inheritance

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Related to dominant inheritance: codominant inheritance

Inheritance

Property received from a decedent, either by will or through state laws of intestate succession, where the decedent has failed to execute a valid will.

West's Encyclopedia of American Law, edition 2. Copyright 2008 The Gale Group, Inc. All rights reserved.

inheritance

n. whatever one receives upon the death of a relative due to the laws of descent and distribution, when there is no will. However, inheritance has come to mean anything received from the estate of a person who has died, whether by the laws of descent or as a beneficiary of a will or trust. (See: inherit, heir, heiress, descent and distribution, intestacy, intestate succession, will)

Copyright © 1981-2005 by Gerald N. Hill and Kathleen T. Hill. All Right reserved.

inheritance

1 hereditary succession to an estate or title.
2 the right of an heir to succeed to property on the death of an ancestor.
3 something that may legally be transmitted to an heir.
Collins Dictionary of Law © W.J. Stewart, 2006

INHERITANCE, estates. A perpetuity in lands to a man and his heirs; or it is the right to succeed to the estate of a person who died intestate. Dig. 50, 16, 24. The term is applied to lands.
     2. The property which is inherited is called an inheritance.
     3. The term inheritance includes not only lands and tenements which have been acquired by descent, but also every fee simple or fee tail, which a person has acquired by purchase, may be said to be an inheritance, because the purchaser's heirs may inherit it. Litt. s. 9.
     4. Estates of inheritance are divided into inheritance absolute, or fee simple; and inheritance limited, one species of which is called fee tail. They are also divided into corporeal, as houses and lands and incorporeal, commonly called incorporeal hereditaments. (q. v.) 1 Cruise, Dig. 68; Sw. 163; Poth. des Retraits, n. 2 8.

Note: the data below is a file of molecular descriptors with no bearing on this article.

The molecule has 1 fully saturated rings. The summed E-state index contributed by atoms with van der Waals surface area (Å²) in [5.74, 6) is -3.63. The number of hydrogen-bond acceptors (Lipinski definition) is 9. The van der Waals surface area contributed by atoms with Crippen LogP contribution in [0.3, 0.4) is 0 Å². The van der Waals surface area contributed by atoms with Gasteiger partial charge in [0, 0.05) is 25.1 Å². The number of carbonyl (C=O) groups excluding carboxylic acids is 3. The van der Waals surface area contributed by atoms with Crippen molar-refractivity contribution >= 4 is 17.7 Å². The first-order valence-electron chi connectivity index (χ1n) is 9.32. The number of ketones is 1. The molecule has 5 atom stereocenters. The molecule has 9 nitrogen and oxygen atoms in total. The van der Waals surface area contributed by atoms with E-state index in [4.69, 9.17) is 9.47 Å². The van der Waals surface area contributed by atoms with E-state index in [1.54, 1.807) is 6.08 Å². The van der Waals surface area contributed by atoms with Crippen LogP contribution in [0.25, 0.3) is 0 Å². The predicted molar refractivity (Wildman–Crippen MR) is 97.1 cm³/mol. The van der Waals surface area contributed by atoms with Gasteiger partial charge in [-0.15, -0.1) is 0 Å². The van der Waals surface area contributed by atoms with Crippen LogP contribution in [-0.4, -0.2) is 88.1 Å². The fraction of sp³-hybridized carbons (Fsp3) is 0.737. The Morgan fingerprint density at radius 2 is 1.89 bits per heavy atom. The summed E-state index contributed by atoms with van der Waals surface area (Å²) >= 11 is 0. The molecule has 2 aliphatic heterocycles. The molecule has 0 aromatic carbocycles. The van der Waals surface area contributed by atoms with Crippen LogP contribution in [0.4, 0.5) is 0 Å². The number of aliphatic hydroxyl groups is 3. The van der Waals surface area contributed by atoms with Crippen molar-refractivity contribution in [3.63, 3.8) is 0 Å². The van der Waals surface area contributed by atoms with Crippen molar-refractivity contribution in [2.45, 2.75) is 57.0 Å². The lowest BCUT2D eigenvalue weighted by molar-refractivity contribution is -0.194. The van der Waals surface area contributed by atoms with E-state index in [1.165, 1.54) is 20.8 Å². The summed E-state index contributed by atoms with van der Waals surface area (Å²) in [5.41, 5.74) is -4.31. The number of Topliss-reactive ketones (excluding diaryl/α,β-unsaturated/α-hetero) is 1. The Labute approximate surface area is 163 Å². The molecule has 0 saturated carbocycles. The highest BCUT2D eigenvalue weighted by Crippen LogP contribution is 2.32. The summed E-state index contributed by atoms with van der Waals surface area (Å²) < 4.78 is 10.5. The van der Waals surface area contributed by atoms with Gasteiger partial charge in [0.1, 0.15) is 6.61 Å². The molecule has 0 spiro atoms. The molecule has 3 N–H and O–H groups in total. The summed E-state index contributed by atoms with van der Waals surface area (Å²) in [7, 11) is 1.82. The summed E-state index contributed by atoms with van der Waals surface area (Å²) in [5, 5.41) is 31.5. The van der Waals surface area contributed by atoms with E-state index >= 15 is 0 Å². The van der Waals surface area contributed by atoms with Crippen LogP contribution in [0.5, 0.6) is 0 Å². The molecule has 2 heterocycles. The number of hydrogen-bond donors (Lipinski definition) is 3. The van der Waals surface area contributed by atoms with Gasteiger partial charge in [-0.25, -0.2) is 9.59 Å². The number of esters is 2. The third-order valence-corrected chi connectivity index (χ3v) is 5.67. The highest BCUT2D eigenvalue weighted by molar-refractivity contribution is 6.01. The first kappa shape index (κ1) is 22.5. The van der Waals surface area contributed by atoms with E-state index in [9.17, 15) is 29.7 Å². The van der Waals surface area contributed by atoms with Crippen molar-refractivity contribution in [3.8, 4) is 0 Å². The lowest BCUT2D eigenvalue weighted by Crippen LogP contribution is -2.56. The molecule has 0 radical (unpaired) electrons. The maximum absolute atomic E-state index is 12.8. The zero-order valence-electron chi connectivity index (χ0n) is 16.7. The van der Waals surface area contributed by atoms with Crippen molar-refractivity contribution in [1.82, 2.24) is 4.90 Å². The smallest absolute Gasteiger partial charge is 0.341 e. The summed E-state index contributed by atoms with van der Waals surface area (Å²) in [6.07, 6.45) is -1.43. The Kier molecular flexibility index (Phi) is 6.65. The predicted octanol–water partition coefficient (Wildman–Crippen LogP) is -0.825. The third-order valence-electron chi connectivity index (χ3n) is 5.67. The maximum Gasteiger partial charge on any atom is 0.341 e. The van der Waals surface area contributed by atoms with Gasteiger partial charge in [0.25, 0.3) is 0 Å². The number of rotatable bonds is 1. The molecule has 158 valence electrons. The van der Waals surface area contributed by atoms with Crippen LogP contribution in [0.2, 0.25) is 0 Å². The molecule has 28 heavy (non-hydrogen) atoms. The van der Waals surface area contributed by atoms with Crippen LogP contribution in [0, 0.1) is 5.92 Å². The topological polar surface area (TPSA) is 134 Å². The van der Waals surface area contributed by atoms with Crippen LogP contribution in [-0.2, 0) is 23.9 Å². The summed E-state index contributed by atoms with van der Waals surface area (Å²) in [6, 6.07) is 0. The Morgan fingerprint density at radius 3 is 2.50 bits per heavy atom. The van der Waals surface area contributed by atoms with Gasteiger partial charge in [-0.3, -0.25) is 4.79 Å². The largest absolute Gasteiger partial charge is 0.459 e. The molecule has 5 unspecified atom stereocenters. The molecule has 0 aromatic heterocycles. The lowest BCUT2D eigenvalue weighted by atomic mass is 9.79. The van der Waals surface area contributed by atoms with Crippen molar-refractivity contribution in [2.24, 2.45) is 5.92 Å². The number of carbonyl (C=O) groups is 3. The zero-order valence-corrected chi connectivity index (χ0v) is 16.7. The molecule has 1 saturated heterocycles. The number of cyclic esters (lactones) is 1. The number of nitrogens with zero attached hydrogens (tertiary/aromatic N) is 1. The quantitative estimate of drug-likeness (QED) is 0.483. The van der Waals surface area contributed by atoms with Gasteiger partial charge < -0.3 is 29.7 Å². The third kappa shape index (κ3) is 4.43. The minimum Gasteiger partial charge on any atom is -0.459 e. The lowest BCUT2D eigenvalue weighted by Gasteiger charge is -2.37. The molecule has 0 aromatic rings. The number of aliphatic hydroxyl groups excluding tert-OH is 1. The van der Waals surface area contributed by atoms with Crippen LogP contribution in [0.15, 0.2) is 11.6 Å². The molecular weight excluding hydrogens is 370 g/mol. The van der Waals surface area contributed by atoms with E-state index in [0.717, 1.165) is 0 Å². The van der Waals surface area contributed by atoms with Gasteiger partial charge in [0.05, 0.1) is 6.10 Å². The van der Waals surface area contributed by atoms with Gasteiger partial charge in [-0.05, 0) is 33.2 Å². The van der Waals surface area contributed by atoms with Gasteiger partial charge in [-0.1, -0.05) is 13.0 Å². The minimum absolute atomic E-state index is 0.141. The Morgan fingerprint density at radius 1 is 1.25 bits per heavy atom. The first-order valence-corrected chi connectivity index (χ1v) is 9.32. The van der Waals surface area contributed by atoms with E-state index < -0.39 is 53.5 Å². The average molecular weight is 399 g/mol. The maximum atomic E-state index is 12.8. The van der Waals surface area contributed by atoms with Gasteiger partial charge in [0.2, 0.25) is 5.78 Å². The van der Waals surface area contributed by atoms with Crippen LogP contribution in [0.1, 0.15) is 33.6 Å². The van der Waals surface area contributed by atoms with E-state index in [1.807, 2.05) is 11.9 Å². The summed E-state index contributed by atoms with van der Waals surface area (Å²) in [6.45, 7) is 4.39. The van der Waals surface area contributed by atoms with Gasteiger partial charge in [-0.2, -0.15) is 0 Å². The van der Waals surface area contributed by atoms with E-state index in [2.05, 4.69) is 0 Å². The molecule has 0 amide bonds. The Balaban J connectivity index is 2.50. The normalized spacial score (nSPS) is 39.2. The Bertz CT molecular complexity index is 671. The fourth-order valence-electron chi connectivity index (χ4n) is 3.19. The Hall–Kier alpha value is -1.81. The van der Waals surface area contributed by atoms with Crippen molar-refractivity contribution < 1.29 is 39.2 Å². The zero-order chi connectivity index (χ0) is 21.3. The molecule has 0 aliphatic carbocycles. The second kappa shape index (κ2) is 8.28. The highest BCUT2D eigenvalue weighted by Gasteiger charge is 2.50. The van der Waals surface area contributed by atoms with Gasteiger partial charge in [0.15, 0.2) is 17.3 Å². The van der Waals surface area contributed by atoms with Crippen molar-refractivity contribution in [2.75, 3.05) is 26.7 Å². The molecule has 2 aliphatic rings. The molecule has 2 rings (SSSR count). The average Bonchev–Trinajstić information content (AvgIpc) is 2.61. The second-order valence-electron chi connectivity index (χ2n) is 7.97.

5. Among the civilians, by inheritance is understood the succession to all the rights of the deceased. It is of two kinds, 1 . That which arises by testament, when the testator gives his succession to a particular person; and, 2. That which arises by operation of law, which is called succession ab intestat. Hein. Lec. El. Sec. 484, 485.

A Law Dictionary, Adapted to the Constitution and Laws of the United States. By John Bouvier. Published 1856.
References in periodicals archive ?
I also would like to point out that congenital cyanosis was recently reported in a baby with mutant fetal hemoglobin (gama chain mutation) with dominant inheritance due to decreased oxygen affinity without methemoglobinemia (12).
While large families with autosomal dominant inheritance of diabetes in the young have been reported in other countries (7, 8, 14, 15), the existence of these families in Jamaica has not been previously documented.
According to them, these primary electrical heart disorders are mostly subject to autosomal dominant inheritance, which means that family members have a 50 per cent risk of being carriers of the modified gene causing the disorder.
In 1946 Lasker apud Forlan (1962) had concluded that is was a genetic disease with an autossomal dominant inheritance, and in some cases, external interferences in the fetal period could cause this mutation that is transferred to the progeny.
Characteristics of autosomal dominant inheritance of breast cancer
Dominant inheritance of tooth malpositions and their association to hypodontia.
Alessio Di Fonzo, M.D., of the University of Milan, and his colleagues, also detected the mutation in 4 of 61 families (7%) with Parkinson's disease and apparent autosomal dominant inheritance. The families were from Italy, Portugal, and Brazil (Lancet 2005;365:412-5).
The specific mode of inheritance for Classical type EDS is autosomal dominant inheritance. This means that the mutant gene is located on an autosome rather than a sex chromosome, and males and females are equally affected when the mutant gene is present (Lashley, 1998).
Thus, a monogenic dominant inheritance of resistance to Zn deficiency in common bean was indicated.
(2) Autosomal dominant inheritance has been reported in approximately 30% of cases.
* an autosomal dominant inheritance pattern when inheritance can be traced.
If receiving an abnormal gene from just one parent is enough to produce a disease in the child, the disease is said to have dominant inheritance. If receiving abnormal genes from both parents is needed to produce disease in the child, the disease is said to be recessive.